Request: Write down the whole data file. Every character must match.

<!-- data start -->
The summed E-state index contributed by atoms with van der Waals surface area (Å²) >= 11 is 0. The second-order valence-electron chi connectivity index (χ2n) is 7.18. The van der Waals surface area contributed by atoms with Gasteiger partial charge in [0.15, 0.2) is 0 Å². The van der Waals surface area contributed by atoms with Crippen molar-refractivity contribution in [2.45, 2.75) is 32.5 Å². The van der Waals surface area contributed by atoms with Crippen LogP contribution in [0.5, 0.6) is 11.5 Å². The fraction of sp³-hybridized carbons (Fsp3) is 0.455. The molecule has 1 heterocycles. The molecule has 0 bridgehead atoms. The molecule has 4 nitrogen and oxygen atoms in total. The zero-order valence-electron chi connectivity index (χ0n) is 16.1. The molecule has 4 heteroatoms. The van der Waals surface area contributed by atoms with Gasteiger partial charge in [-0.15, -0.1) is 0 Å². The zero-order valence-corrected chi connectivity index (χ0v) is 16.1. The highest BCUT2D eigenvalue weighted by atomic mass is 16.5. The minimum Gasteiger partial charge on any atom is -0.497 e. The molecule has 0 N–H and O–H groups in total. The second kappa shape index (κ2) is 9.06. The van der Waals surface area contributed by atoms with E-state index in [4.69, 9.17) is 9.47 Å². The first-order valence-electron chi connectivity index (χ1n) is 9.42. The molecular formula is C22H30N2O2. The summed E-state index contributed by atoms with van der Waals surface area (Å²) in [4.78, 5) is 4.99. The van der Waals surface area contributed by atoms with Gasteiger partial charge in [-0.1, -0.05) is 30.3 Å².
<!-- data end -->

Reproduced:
The summed E-state index contributed by atoms with van der Waals surface area (Å²) >= 11 is 0. The second-order valence-electron chi connectivity index (χ2n) is 7.18. The van der Waals surface area contributed by atoms with Gasteiger partial charge in [0.15, 0.2) is 0 Å². The van der Waals surface area contributed by atoms with Crippen molar-refractivity contribution in [2.45, 2.75) is 32.5 Å². The van der Waals surface area contributed by atoms with Crippen LogP contribution in [0.5, 0.6) is 11.5 Å². The fraction of sp³-hybridized carbons (Fsp3) is 0.455. The molecule has 1 heterocycles. The molecule has 0 bridgehead atoms. The molecule has 4 nitrogen and oxygen atoms in total. The zero-order valence-electron chi connectivity index (χ0n) is 16.1. The molecule has 4 heteroatoms. The van der Waals surface area contributed by atoms with Gasteiger partial charge in [-0.15, -0.1) is 0 Å². The zero-order valence-corrected chi connectivity index (χ0v) is 16.1. The highest BCUT2D eigenvalue weighted by atomic mass is 16.5. The minimum Gasteiger partial charge on any atom is -0.497 e. The molecule has 0 N–H and O–H groups in total. The second kappa shape index (κ2) is 9.06. The van der Waals surface area contributed by atoms with E-state index in [4.69, 9.17) is 9.47 Å². The first-order valence-electron chi connectivity index (χ1n) is 9.42. The molecular formula is C22H30N2O2. The summed E-state index contributed by atoms with van der Waals surface area (Å²) in [4.78, 5) is 4.99. The van der Waals surface area contributed by atoms with Gasteiger partial charge in [-0.1, -0.05) is 30.3 Å².